The biochemical and pharmacologic properties of LMWH differ from those of UFH.62,93-96 Most relevant are the lack of monitoring of the anticoagulant response (anti-Xa level), prolonged half-life, and irreversibility with protamine. For example, the elimination half-life of LMWH, which is 3-6 hrs after subcutaneous injection, is dose-independent. Anti-Xa levels peak 3 to 5 hrs after administration. However, because the half-life is 3 to 4 times that of UFH, significant anti-Xa activity is still present 12 hrs after injection. A recent clinical investigation has reported a significant anticoagulant effect present at the time of epidural catheter removal in patients receiving twice-daily LMWH compared with once-daily LMWH administration.97

Prolonged LMWH therapy may be associated with an accumulation of anti-Xa activity and fibrinolysis.98 The plasma half-life of LMWH also increases in patients with renal failure.93 The anticoagulant effects of standard heparin are neutralized by an equimolar dose of protamine. Because of reduced protamine binding to LMWH fractions, only the anti-IIa activity of LMWH is completely reversed, whereas anti-Xa activity is not fully neutralized. Both anti-IIa and anti-Xa activity may return up to 3 hrs after protamine reversal, possibly due to release of additional LMWH from the subcutaneous depot. The clinical significance of the residual anti-Xa effect is unknown.93

L-molecular weight heparins vary both biochemically and pharmacologically, including molecular weight, anti-IIa and anti-Xa activities, and plasma half-life. However, because there are no adequate trials comparing the efficacy and safety of one LMWH to another, it is impossible to recommend one specific LMWH over another.62 Experience in Europe suggests that the rate of spinal hematoma is similar among LMWH preparations.99

Back to Top | Article Outline

Spinal and Epidural Anesthesia in the Patient Receiving LMWH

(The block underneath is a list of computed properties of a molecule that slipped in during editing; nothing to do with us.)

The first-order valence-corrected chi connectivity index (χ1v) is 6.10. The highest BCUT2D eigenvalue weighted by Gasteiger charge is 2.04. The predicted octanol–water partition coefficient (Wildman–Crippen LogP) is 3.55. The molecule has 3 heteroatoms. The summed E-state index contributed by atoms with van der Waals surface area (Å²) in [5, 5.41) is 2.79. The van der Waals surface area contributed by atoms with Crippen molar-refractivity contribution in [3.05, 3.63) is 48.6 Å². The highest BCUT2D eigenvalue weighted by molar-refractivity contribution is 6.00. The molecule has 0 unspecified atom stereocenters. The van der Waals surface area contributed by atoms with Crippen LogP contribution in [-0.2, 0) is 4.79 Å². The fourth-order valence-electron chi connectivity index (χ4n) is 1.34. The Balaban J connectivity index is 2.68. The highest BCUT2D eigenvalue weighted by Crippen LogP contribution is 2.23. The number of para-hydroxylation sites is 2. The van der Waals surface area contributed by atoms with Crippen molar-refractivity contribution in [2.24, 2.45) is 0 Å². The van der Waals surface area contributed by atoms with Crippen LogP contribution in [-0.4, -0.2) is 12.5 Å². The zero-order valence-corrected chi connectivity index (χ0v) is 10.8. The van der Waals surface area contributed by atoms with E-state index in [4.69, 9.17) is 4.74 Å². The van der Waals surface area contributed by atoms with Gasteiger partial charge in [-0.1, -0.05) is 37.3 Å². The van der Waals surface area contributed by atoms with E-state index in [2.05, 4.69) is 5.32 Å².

The relative rarity of spinal hematoma, as well as the publication of several large studies reported during the last 2 decades, increased the clinician's confidence in management of the anticoagulated patient undergoing neuraxial blockade. The administration of LMWH in patients undergoing spinal or epidural anesthesia was examined by Bergqvist et al in 2 reviews published in 1992 and 1993.100,101 These studies represent the European experience with LMWH thromboprophylaxis because no LMWH preparation had been approved for general use in the United States at that time. Bergqvist et al102 identified 19 articles involving 9013 patients who safely received the combination of LMWH and spinal or epidural anesthesia. Importantly, only one case of spinal hematoma had been reported. To further document the safety of LMWH in combination with neuraxial block, the authors noted that although only 9013 patients were identified in their review, pharmaceutical companies had estimated that several million patients had received LMWH while undergoing neuraxial techniques. On the basis of these data, Bergqvist et al101 concluded that neurologic complications after spinal or epidural anesthesia in patients receiving LMWH thromboprophylaxis are extremely rare, and the combination seemed safe. It should be noted that European dosing of LMWH is once daily, with the first dose administered 10 to 12 hrs preoperatively. In general, LMWH thromboprophylaxis is still not considered a contraindication to epidural anesthesia/analgesia in Europe.68,103 However, recommendations against concomitant antiplatelet medications have been introduced.103